UCSB Linguists Awarded Grant for Work with Immigrant Oaxacan Communities in Oxnard

UCSB Linguistics Professors Eric Campbell and Mary Bucholtz were recently awarded a grant from the National Science Foundation to support work on maintaining indigenous languages within immigrant Oaxacan communities in the United States, focusing specifically on a previously undocumented variety of Mixtec now spoken in Oxnard, California. The project will bring together methods from language documentation, sociocultural linguistics, and linguistic anthropology, and produce a dictionary, a grammar, recorded examples, and community materials aimed at supporting language maintenance and multiliteracy across generations.

From the grant abstract:

"The project supported by this award aims to help a key immigrant community in California document and preserve its rich linguistic resources. Due to economic, cultural, and political pressures, languages with small speaker communities are disappearing rapidly throughout the world. Analyzing such languages helps linguists and linguistic anthropologists to understand the human capacity for language and to preserve invaluable cultural knowledge. Therefore, linguists seek to systematically document the structure and use of these highly vulnerable and valuable languages. Linguists also believe that it is important to understand how the languages are changing through their contact with politically dominant languages, a complex linguistic situation that emerges frequently as a result of immigration. For this project, the researchers will focus on a previously undocumented dialect of the Mixtec language of Mexico, working collaboratively with a local Mixtec organization that serves immigrants. The project will produce a dictionary, a grammar, and a collection of recorded language examples. The project is innovative in its focus on indigenous immigration as a context for language change. It will provide a model for other researchers seeking to gain insight into the workings of language as a fundamental human activity. Findings will also help develop community resources to support multilingualism and multiliteracy across generations.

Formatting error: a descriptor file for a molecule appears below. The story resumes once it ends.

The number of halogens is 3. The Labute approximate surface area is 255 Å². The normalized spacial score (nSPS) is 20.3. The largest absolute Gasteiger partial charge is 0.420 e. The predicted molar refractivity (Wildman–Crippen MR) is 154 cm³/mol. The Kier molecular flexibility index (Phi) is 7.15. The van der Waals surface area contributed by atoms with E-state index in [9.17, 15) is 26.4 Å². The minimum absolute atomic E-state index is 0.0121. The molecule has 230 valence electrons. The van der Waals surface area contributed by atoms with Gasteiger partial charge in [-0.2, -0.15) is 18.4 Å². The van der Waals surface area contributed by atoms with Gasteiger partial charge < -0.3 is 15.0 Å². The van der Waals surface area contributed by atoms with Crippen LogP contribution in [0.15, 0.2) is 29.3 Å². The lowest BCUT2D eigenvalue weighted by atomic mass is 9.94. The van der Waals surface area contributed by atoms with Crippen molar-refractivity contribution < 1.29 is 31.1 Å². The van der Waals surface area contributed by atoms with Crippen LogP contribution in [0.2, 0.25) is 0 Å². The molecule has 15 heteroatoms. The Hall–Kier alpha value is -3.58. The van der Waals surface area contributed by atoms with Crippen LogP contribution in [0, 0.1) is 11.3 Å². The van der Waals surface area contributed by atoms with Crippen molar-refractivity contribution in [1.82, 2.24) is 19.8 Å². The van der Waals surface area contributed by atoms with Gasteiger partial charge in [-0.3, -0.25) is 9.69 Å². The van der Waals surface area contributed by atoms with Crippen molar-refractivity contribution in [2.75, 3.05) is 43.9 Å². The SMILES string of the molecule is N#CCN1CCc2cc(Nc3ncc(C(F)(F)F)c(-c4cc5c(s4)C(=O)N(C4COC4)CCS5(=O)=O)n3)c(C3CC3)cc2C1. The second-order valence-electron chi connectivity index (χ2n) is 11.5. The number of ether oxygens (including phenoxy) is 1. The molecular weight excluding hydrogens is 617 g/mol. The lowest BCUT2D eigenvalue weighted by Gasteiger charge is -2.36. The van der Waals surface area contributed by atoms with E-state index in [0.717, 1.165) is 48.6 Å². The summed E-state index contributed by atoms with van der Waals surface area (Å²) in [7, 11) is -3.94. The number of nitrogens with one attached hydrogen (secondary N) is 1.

The research will be undertaken by linguists Dr. Eric W. Campbell and Dr. Mary Buholtz of the University of California in Santa Barbara. Many immigrants from Mexico speak Mixtec languages, which are entirely unrelated to Spanish and use tone to distinguish word meaning (as in Chinese). These speakers face multiple linguistic obstacles both in Mexico and in the United States. The project will bring together the scientific tools of language documentation, sociolinguistics, and linguistic anthropology to understand this complex linguistic situation. The project partner is a community organization that serves an indigenous immigrant community from Oaxaca, Mexico, now settled in Oxnard, California. The project has four interrelated goals: (1) to document the structure of local Mixtec languages by creating a grammatical description, a dictionary, and a collection of recorded speech; (2) to conduct a survey of the community status of Spanish, English, Mixtec, and other indigenous languages; (3) to document and analyze Spanish, English, and indigenous language and literacy practices through recordings of everyday interaction; and (4) to develop community multilingualism and multiliteracy resources. Participating graduate students, undergraduates, and high school students will receive training in anthropological and linguistic methods of data collection and analysis. The project advances language documentation and Mesoamerican linguistics by documenting and analyzing previously undescribed Mixtec languages. It also contributes to research on language contact. Moreover, the project advances linguistic anthropology and sociolinguistics by investigating speakers' attitudes and practices regarding the maintenance or loss of home languages. Finally, the project helps open up a new field of linguistic study of a growing national and global phenomenon, the resettlement of indigenous language communities through immigration."